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Examining the 'TDD is Dead' Controversy

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Test Driven Development (TDD) is one of the core practices of eXtreme Programming (XP) (although the ideas predate XP by decades) and is considered by many to be one of the keys to agile software development delivering higher quality software. 

Recently DHH (David Heinemeier Hansson), Ruby on Rails author and founder of Basecamp gave the opening keynote at Railsconf 2014 (video available here) in which he challenged the value of TDD as it is often implemented.

He went on to write two posts expanding on the theme: “TDD is Dead – Long Live Testing” and “Test-induced design damage

Brian Oken summarised the points DHH made across the talk and posts as:

• Lots of developers that push TDD make you feel like your code is dirty if you are not using TDD.
• Driving your design from unit tests is not a good idea.
• The TDD notion of “tests must be fast” is shortsighted.
• The faith in TDD can lead to completely forgetting about system testing.
• The focus on the unit and the unit only doesn’t help with producing a great system.
• 100% coverage is silly
• Programmers want software to be a science, but it isn’t. It’s more like creative writing.
• Good software isn’t like engineering.
• It’s like writing. Clear concise writing is better than convoluted writing.
• Clarity is good. So good that clarity should be the number one goal, not test coverage or test speed.
• Being a good developer is as hard as becoming a good writer.
• Just like writing, the way to become a good programmer is to write a lot of software, read a lot of software, aim for clarity.

The reaction in the community has been extensive (see the tweets with hashtag #tddisdead) with reactions ranging from “of course” to “that’s so stupid” (and every point on the spectrum between the two).

Much of the response has focused on the need to apply TDD pragmatically.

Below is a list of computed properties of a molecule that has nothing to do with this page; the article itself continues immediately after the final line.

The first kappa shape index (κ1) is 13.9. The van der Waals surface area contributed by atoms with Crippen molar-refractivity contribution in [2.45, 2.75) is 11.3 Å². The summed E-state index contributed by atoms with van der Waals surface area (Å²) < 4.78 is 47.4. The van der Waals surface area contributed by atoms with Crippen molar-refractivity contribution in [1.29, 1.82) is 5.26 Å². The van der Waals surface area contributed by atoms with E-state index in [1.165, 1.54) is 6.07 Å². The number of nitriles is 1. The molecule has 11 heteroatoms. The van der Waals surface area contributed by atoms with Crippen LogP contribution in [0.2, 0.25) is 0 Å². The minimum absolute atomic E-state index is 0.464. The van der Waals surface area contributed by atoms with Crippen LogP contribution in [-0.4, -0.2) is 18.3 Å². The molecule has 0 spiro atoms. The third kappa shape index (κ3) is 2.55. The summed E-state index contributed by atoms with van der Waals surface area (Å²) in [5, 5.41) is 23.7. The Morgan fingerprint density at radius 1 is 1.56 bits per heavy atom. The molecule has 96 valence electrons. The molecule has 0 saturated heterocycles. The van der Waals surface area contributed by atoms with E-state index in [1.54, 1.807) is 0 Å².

Uncle Bob Martin says in a response that  “If you aren't doing TDD, or something as effective as TDD, then you should feel bad.” He continues

Why do we do TDD? We do TDD for one overriding reason and several less important reasons. The less important reasons are:
1. We spend less time debugging.
2. The tests act as accurate, precise, and unambiguous documentation at the lowest level of the system.
3. Writing tests first requires decoupling that other testing strategies do not; and we believe 0 that such decoupling is beneficial.
Those are ancillary benefits of TDD; and they are debatable. There is, however, one benefit that, given certain conditions are met, cannot be debated:
• If you have a test suite that you trust so much that you are willing to deploy the system based solely on those tests passing; and if that test suite can be executed in seconds, or minutes, then you can quickly and easily clean the code without fear.

Martin Fowler hosted a series of recorded hangout conversations between DHH, Kent Beck (whose initial response can be found here) and himself to explore the use of TDD and its impact on software design.

So far there have been four hangouts, with the next scheduled for 4 June, which will be a Q&A session with questions from the public.

 He summarises the conversations so far as follows:

1) We talk about our varying experiences with the flow of TDD, and the way TDD and self-testing code are often confused.
2) David feels that using TDD leads to approaches such as hexagonal rails that is test-induced design damage due to the complexity of excessive indirection. Kent thinks it's less about TDD and more about the quality of design decisions.
3) We discuss the various ways in which we get feedback while programming and the role of QA in providing feedback to developers.
4) We discuss some downsides of testing and TDD: can you do too much testing, and is there a problem with teams valuing tests more than they value the functional code?

Gergely Brautigam says in a post titled “TDD is Dead – Not really”  

TDD is NOT DEAD. Obviously since it has soooo many supporters how could it be dead? It’s like asking, is Design Patterns dead? Or is Functional Automation dead? Or is Oreo cookies dead?
No, it’s not dead. And it won’t ever be dead. It will maybe change into something new, something better even, but it will never be dead. So let’s skip that part.

He goes on to talk about the importance of testing at multiple levels and the common reasons testing is not done well in many software teams. He cites a lack of concern for quality as a common perspective and the time pressure many developers find themselves under as the most common reasons not to build tests as they write code.
He concludes:

It’s my personal opinion, experience and observation of a 10 year time period in Software Testing. Starting with at least a Weak Skeleton and a few upfront tests will help you in the long run. Writing at least ONE – TWO acceptance tests WILL help you understand business logic better. Writing ONE or TWO unit tests will help you understand your logic better. I’m not saying write a whole damn suite of tests I can understand you don’t want to do that, but for quality’s sake write at least a couple.

Gil Zilberfeld makes the point about following the advice from Agile Manifesto

We are uncovering better ways of developing software by doing it and helping others do it.
We’re not done uncovering yet. TDD is one item we found on our journey, there are others.

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